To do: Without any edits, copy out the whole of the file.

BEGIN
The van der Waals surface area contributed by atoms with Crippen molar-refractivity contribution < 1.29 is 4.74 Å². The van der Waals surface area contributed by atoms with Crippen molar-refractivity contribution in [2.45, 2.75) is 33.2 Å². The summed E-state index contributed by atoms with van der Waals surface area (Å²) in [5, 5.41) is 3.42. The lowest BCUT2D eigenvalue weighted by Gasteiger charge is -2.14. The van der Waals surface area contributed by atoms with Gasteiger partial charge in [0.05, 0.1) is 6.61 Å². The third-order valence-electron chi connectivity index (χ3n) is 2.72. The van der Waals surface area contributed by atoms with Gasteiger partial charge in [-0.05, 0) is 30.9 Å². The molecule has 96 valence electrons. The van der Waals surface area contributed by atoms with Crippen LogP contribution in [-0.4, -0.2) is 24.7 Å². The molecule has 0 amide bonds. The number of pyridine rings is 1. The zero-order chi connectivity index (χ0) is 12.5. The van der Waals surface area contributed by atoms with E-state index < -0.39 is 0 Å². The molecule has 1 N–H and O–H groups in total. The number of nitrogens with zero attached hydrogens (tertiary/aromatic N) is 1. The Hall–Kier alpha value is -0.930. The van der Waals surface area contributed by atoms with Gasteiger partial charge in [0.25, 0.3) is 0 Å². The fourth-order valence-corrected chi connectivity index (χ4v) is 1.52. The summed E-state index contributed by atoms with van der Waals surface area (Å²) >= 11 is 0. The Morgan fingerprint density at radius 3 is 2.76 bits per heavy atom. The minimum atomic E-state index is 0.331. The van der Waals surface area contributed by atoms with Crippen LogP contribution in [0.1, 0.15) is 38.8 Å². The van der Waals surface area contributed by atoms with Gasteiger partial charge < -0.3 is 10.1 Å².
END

The van der Waals surface area contributed by atoms with Crippen molar-refractivity contribution < 1.29 is 4.74 Å². The van der Waals surface area contributed by atoms with Crippen molar-refractivity contribution in [2.45, 2.75) is 33.2 Å². The summed E-state index contributed by atoms with van der Waals surface area (Å²) in [5, 5.41) is 3.42. The lowest BCUT2D eigenvalue weighted by Gasteiger charge is -2.14. The van der Waals surface area contributed by atoms with Gasteiger partial charge in [0.05, 0.1) is 6.61 Å². The third-order valence-electron chi connectivity index (χ3n) is 2.72. The van der Waals surface area contributed by atoms with Gasteiger partial charge in [-0.05, 0) is 30.9 Å². The molecule has 96 valence electrons. The van der Waals surface area contributed by atoms with Crippen LogP contribution in [-0.4, -0.2) is 24.7 Å². The molecule has 0 amide bonds. The number of pyridine rings is 1. The zero-order chi connectivity index (χ0) is 12.5. The van der Waals surface area contributed by atoms with E-state index < -0.39 is 0 Å². The molecule has 1 N–H and O–H groups in total. The number of nitrogens with zero attached hydrogens (tertiary/aromatic N) is 1. The Hall–Kier alpha value is -0.930. The van der Waals surface area contributed by atoms with Gasteiger partial charge in [0.25, 0.3) is 0 Å². The fourth-order valence-corrected chi connectivity index (χ4v) is 1.52. The summed E-state index contributed by atoms with van der Waals surface area (Å²) >= 11 is 0. The Morgan fingerprint density at radius 3 is 2.76 bits per heavy atom. The minimum atomic E-state index is 0.331. The van der Waals surface area contributed by atoms with Crippen LogP contribution in [0.1, 0.15) is 38.8 Å². The van der Waals surface area contributed by atoms with Gasteiger partial charge < -0.3 is 10.1 Å².